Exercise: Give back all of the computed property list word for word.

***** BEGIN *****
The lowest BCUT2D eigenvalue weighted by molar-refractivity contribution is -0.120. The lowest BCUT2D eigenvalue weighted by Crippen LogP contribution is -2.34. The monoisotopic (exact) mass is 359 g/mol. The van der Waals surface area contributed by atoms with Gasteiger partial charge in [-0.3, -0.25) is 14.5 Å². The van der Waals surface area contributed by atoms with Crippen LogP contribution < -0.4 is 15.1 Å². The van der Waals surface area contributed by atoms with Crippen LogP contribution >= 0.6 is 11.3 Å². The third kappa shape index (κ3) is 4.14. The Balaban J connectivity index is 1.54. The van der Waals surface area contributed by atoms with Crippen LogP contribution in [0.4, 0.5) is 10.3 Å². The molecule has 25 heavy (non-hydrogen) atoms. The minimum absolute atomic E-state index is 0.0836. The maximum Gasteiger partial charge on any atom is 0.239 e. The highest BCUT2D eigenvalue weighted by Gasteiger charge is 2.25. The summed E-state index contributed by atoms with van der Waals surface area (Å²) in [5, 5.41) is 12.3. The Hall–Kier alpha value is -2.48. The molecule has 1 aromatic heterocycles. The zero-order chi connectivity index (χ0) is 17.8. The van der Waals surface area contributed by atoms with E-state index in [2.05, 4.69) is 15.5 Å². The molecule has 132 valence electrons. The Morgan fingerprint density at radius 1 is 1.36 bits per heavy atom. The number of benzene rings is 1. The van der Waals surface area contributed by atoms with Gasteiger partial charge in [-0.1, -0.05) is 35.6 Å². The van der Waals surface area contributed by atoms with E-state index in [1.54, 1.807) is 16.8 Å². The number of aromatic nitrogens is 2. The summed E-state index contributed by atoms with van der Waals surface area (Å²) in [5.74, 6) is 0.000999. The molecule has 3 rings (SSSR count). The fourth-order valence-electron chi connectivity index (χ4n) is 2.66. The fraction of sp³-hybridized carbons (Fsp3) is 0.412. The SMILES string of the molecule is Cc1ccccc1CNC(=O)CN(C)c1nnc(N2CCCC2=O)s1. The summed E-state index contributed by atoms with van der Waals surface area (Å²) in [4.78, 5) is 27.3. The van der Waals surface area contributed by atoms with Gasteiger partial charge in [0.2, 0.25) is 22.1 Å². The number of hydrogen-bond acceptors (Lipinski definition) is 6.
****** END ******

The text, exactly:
The lowest BCUT2D eigenvalue weighted by molar-refractivity contribution is -0.120. The lowest BCUT2D eigenvalue weighted by Crippen LogP contribution is -2.34. The monoisotopic (exact) mass is 359 g/mol. The van der Waals surface area contributed by atoms with Gasteiger partial charge in [-0.3, -0.25) is 14.5 Å². The van der Waals surface area contributed by atoms with Crippen LogP contribution < -0.4 is 15.1 Å². The van der Waals surface area contributed by atoms with Crippen LogP contribution >= 0.6 is 11.3 Å². The third kappa shape index (κ3) is 4.14. The Balaban J connectivity index is 1.54. The van der Waals surface area contributed by atoms with Crippen LogP contribution in [0.4, 0.5) is 10.3 Å². The molecule has 25 heavy (non-hydrogen) atoms. The minimum absolute atomic E-state index is 0.0836. The maximum Gasteiger partial charge on any atom is 0.239 e. The highest BCUT2D eigenvalue weighted by Gasteiger charge is 2.25. The summed E-state index contributed by atoms with van der Waals surface area (Å²) in [5, 5.41) is 12.3. The Hall–Kier alpha value is -2.48. The molecule has 1 aromatic heterocycles. The zero-order chi connectivity index (χ0) is 17.8. The van der Waals surface area contributed by atoms with E-state index in [2.05, 4.69) is 15.5 Å². The molecule has 132 valence electrons. The Morgan fingerprint density at radius 1 is 1.36 bits per heavy atom. The number of benzene rings is 1. The van der Waals surface area contributed by atoms with Gasteiger partial charge in [-0.1, -0.05) is 35.6 Å². The van der Waals surface area contributed by atoms with E-state index in [1.54, 1.807) is 16.8 Å². The number of aromatic nitrogens is 2. The summed E-state index contributed by atoms with van der Waals surface area (Å²) in [5.74, 6) is 0.000999. The molecule has 3 rings (SSSR count). The fourth-order valence-electron chi connectivity index (χ4n) is 2.66. The fraction of sp³-hybridized carbons (Fsp3) is 0.412. The SMILES string of the molecule is Cc1ccccc1CNC(=O)CN(C)c1nnc(N2CCCC2=O)s1. The summed E-state index contributed by atoms with van der Waals surface area (Å²) in [4.78, 5) is 27.3. The van der Waals surface area contributed by atoms with Gasteiger partial charge in [0.2, 0.25) is 22.1 Å². The number of hydrogen-bond acceptors (Lipinski definition) is 6.